A new parliamentary report sets out the shocking state of housing precarity - and demands immediate action.
MPs have called on the government to ‘end rough sleeping once and for all’, in a shocking new report on the state of homelessness in the UK.
The interim report from the Communities and Local Government Select Committee draws on submissions from over 300 people and organisations – including surveys of thousands of people by 38 Degrees and Generation Rent.
MPs on the committee say there is now a ‘golden opportunity’ to capitalise on the coronavirus lockdown measures, which saw 90% of rough sleepers taken off the streets and given accommodation. However, there are concerns that this support is already being withdrawn – meaning urgent action is needed amid the crisis.
The report reveals some shocking figures on the pressures faced by rough sleepers:
“Rough sleepers are 17 times more likely to be a victim of violence, according to research by Crisis. Women are especially vulnerable, as one in four are sexually assaulted while rough sleeping.
“A recent study found that homeless people housed in London’s hostels are 25 times more likely to die from coronavirus than the general adult population. This is against a backdrop of increased homelessness deaths: the Office for National Statistics found that 2018 saw the biggest annual increase of deaths, and that estimated deaths in England and Wales had increased by 51% between 2013 and 2018. The streets are dangerous at the best of times.” These are not the best of times.
And the MPs shed more light on the precariousness of renting in the UK amid the pandemic:
“Renters are much more likely to suffer from the immediate economic impact of the coronavirus crisis, compared to homeowners. On average, renters spend more than homeowners on housing, have less savings, are more likely to work in sectors directly affected by social distancing, are less likely to be able to work with schools closed, and are less likely to be able to work from home.
“The House of Commons Library estimates that around 43% of social renters and 37% of private renters are in relative poverty after housing costs. A plethora of studies have shown renters are struggling. Citizens Advice estimated that around 2.6 million private renters at the beginning of April had already missed a rent payment or expect to do so. Shelter predicted that 1.7 million renters may be unemployed by the end of July. Figures on rent collection from April found that only 44% of residential rent was collected on time, whereas in 2019 the average was 79%.”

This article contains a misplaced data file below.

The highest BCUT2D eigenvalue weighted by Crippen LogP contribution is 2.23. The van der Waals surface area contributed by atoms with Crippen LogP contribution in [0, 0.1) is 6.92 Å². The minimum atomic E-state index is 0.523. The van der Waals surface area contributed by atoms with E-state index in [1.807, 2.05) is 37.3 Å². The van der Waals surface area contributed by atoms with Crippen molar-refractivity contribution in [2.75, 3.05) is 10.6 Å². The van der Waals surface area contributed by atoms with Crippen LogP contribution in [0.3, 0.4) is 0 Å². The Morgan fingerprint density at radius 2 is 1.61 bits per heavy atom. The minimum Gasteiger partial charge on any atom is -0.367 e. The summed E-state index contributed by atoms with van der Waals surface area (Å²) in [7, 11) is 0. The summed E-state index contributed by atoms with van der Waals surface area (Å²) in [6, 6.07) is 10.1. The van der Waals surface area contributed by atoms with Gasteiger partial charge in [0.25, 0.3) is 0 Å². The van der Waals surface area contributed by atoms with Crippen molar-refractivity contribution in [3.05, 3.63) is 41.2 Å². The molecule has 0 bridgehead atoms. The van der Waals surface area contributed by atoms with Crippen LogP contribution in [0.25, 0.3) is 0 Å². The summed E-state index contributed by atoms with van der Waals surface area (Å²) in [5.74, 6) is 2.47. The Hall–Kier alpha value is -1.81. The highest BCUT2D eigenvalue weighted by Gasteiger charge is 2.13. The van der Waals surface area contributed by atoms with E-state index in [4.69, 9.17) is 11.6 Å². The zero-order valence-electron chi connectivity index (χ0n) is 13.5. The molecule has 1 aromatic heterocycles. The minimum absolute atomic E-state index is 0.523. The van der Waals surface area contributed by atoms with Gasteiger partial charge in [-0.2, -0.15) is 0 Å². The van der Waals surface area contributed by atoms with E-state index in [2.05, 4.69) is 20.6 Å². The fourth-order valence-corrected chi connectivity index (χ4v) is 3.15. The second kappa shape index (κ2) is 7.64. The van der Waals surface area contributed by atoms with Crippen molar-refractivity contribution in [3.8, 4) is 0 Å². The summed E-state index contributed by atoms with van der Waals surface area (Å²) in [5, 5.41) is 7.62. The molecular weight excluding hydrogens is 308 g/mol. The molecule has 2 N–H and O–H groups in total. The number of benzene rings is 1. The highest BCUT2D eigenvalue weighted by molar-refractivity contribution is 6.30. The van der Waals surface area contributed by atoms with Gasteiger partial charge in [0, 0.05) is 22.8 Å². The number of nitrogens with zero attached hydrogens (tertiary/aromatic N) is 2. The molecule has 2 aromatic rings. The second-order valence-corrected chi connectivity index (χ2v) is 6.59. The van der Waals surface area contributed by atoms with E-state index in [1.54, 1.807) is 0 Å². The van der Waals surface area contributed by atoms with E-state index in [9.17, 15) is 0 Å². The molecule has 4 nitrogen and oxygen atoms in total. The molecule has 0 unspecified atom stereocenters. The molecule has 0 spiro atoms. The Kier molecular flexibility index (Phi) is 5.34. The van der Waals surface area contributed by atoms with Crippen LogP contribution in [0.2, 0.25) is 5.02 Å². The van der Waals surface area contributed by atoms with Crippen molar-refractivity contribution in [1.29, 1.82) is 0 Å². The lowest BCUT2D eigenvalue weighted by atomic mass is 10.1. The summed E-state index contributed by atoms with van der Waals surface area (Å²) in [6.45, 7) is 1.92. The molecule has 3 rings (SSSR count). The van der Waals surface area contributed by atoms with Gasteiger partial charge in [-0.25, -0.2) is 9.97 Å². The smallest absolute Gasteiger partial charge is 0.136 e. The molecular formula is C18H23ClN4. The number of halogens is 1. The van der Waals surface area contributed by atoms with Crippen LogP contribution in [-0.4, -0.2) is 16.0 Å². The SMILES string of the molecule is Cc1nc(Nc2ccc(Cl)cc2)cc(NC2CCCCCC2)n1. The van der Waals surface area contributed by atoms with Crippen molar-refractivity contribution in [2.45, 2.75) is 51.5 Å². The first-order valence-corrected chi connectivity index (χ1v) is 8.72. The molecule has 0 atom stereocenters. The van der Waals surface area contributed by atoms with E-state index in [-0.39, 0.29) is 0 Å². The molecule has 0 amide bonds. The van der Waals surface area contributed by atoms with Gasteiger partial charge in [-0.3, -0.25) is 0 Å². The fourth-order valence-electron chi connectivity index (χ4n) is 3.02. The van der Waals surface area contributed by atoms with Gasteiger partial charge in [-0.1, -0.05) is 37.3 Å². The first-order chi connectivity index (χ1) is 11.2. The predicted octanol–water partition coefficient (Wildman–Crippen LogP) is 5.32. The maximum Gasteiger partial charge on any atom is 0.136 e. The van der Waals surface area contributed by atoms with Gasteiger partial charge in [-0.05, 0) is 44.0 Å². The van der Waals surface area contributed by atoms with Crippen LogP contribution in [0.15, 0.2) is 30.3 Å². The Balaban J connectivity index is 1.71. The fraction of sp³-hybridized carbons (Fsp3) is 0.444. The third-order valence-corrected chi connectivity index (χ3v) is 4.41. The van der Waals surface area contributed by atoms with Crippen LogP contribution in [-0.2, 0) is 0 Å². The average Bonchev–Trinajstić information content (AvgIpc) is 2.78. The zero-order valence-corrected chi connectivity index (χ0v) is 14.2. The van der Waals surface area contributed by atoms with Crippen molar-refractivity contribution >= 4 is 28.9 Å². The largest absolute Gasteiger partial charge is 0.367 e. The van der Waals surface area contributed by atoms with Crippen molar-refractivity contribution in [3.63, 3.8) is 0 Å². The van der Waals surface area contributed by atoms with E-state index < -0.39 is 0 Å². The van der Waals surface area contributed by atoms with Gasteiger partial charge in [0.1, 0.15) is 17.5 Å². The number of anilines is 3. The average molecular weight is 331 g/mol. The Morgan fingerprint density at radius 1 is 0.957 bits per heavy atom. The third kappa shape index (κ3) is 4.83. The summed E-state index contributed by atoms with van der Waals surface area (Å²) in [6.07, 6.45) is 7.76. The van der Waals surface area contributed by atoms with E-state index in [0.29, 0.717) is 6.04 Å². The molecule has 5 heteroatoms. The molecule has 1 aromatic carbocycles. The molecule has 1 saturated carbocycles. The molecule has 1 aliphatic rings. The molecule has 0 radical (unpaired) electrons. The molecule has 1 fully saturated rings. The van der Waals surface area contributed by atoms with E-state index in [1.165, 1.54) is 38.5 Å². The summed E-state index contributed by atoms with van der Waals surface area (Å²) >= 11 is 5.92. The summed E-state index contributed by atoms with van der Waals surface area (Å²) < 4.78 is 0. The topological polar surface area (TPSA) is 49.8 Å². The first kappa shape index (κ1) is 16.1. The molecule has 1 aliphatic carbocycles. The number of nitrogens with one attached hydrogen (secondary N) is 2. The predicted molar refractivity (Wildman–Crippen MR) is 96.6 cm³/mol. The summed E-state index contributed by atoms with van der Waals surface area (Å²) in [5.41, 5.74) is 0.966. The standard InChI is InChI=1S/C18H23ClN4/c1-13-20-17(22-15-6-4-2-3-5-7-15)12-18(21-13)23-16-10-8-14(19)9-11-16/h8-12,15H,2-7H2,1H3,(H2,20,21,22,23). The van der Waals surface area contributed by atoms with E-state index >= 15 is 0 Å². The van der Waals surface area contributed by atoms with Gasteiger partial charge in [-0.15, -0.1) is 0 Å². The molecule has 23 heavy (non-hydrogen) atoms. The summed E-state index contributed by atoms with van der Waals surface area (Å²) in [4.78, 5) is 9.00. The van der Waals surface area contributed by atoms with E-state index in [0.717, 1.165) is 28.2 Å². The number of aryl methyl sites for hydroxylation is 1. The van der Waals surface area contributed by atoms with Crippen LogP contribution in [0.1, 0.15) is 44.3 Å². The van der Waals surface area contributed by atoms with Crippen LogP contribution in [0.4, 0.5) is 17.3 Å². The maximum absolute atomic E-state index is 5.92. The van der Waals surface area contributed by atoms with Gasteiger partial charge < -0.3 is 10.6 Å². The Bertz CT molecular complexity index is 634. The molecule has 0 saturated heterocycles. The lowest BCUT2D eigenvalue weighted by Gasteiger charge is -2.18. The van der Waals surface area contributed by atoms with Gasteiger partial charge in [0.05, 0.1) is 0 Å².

To tackle the homelessness crisis, an estimated 90,000 social rented homes needed every year for the next ten years. Last year, just 6,287 social rented homes were built in England.
Due to the economic impact of the pandemic, the committee note that around 1.7 million of 11 million private renters might be unemployed by the end of July.
A majority of respondents to a Generation Rent survey in the run up to the report were concerned about being evicted in the next six months: a quarter (25%) were very worried and a further third (33%) were somewhat worried.
Renters told the campaign group: “It seems the only thing that’s keeping us in a house is the lockdown otherwise they would be getting [an] eviction order.”
Another said: “I had received an eviction notice for the 18th of March but had not found anything. Then with the pandemic and the lock down my landlady allowed me to stay; however due to my complete loss of income I am having sleepless nights about what will happen once the lock down is lifted.
One rented added: “The uncertainty is a real concern. We won’t have any money after all this so won’t have enough money to be able to take on another tenancy.”
Recommendations from the local government committee include:
1. Government must provide £100m a year to councils to ‘end rough sleeping once and for all’.
2. Targeted grant funding is needed for councils and housing associations to acquire properties for those at risk or homeless.
3. The 1985 Housing Act should be amended to allow judges discretion to stop ‘Section 21’ evictions over rent arrears, as a result of the coronavirus crisis. “The Government should introduce a short Bill as soon as possible”. The committee has drafted ready-to-go legislation.
4. The Government must accelerate its plans to introduce the Renters’ Reform Bill to Parliament and abolish ‘no fault evictions’ under section 21 of the Housing Act 1988 within the next 12 months.
The Committee have set a tight two week deadline for a government response – to move the issue of rough sleeping and homelessness up the agenda before the pandemic is over.
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